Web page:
Race weekend: Pembroke man runs half marathon in honor of his daughter

“People I’ve never met in my life are transferring money, and then I hit $10,000. I literally got goosebumps and cried a few tears because I just couldn’t believe it.”

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A Pembroke man puts on his running shoes to raise money for a local charity and to honor his daughter, who died of an accidental drug overdose last year.

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Steve Wood, who is running a half marathon this weekend as part of Tamarack Ottawa Race Weekend, is raising money for the Robbie Dean Center, a charity with locations in Pembroke and Renfrew that provides counseling and assistance to families struggling with mental health disorders and addiction.

It’s a matter close to Wood’s heart. His own father died by suicide and he knows what it’s like to struggle with depression. Running was an outlet for him to clear his head, and in 2020 Wood started raising money for the Robbie Dean Center when COVID-19 interrupted the center’s fundraising activities. Since then, he’s kept up the tradition, but this year his run has taken on an extra layer of meaning.

Taylor Wood, Steve’s daughter, was 29 when she died. Her life, and her death, reflect issues of mental illness, addiction and a toxic drug supply that is wreaking havoc on families across Ontario.

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“Taylor was a great kid,” Wood said in an interview on Saturday. “She was full of life. She was fun and loved to laugh.”

Taylor Wood, Steve's daughter, was 29 when she died last year of what he described as an accidental drug overdose.
Taylor Wood, Steve’s daughter, was 29 when she died last year of what he described as an accidental drug overdose. Photo by Steve Wood photoHandout

Steve and Taylor shared a love of heavy metal music and she lived a normal teenage life, he said, until grade 8, when bullying at school sent her into a spiral of depression and anxiety.

She dropped out of school, had a part-time job for a while, then moved to Oshawa, where her depression seemed to be worsening.

“She never got any help,” Steve said. “It got worse and worse every year. I love my daughter, but there were times when we couldn’t really talk on the phone because I couldn’t relate to the life she was leading. You try to understand, but you just can’t. I could never understand how you just couldn’t go to school. It really took me to look at the mental health side – it wasn’t her fault. She just couldn’t physically go to school. She was so scared she couldn’t go. I understand that now, but not years ago.”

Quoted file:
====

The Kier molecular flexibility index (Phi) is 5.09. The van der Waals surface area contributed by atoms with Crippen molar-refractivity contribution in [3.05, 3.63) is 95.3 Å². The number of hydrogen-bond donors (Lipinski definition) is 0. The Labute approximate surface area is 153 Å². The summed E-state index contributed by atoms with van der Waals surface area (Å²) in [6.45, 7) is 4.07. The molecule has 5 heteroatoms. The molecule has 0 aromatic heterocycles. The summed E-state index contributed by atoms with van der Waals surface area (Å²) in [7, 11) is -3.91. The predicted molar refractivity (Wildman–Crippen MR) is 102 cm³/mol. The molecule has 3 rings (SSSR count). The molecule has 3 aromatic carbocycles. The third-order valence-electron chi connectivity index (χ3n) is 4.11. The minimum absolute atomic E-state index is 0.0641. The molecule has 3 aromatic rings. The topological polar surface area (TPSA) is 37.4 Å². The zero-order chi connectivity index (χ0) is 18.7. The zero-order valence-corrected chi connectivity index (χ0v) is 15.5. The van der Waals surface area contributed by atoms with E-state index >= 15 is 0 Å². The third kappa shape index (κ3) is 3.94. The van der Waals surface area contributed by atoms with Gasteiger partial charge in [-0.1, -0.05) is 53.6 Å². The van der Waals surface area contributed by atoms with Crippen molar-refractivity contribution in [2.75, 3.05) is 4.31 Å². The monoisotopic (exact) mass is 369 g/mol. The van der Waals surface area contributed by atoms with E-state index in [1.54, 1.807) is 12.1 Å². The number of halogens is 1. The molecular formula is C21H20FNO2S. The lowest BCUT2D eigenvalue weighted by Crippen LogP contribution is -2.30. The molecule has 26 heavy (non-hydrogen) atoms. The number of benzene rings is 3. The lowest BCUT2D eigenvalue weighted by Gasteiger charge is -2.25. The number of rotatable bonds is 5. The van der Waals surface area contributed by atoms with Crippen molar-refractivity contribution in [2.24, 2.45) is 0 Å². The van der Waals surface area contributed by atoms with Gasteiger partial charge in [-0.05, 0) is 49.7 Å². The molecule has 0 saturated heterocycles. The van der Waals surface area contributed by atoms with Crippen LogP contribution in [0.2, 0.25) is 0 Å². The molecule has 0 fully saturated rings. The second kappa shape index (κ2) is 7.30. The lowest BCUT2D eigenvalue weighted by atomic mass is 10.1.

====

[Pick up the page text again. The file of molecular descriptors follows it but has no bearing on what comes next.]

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Taylor also got into an abusive relationship, Steve said, and was urged to try cocaine, which, unknown to her, was laced with fentanyl, causing a fatal overdose.

Fentanyl is a potent opioid, and proponents have warned that it is increasingly making its way into drugs in Ottawa and across Canada. Opioid overdoses were directly responsible for at least 127 deaths in Ottawa last year, Ottawa Public Health said. Ontario’s COVID-19 Advisory Chart noted a significant increase in opioid-related harms, especially fatal overdoses, during the pandemic. The table said Ontarians needed wider access to substance abuse, mental health and harm reduction services to fight the crisis.

The Robbie Dean Center was established to fill such gaps in areas where resources were not always available. Monique Yashinskie founded the center after her son, after whom the center is named, died by suicide in 2011. She was frustrated with the lack of support in Renfrew County.

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The center offers counseling and a variety of support groups.

Last year, Wood raised more than $6,000. This year he hoped to raise more, but said he was overwhelmed with the support he’d received so far. Using social media, he has already raised more than $10,000, a new record for him.

“People I’ve never met in my life are transferring money,” he said, “and then I hit $10,000. I literally got goosebumps and cried a few tears because I just couldn’t believe it… People have here responded in such a great way.”

Wood recently toured the Robbie Dean Center and gained an insight into where the money was going and how it would be spent.

“It kind of started a bigger fire under me to make sure that place stayed open,” he said.

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More than for money reasons, Wood says he also runs to spread awareness. He wants families to know that the center exists and that they should seek help if they need it. He also wants to help fight the stigma surrounding mental health issues.

“I want people to know, yes, my daughter died of an accidental overdose, but she didn’t mean to die,” he said. “This can happen to any family. There’s that stigma on mental health. She was a normal teenager up to this point. People just really need to know that it can happen to anyone.”

Wood will put on his running shoes to run what he calls the Taylor Wood mental health memorial run over the Ottawa Race Weekend. He accepts email transfers or Paypal donations through his email address at stevieruns@hotmail.com.

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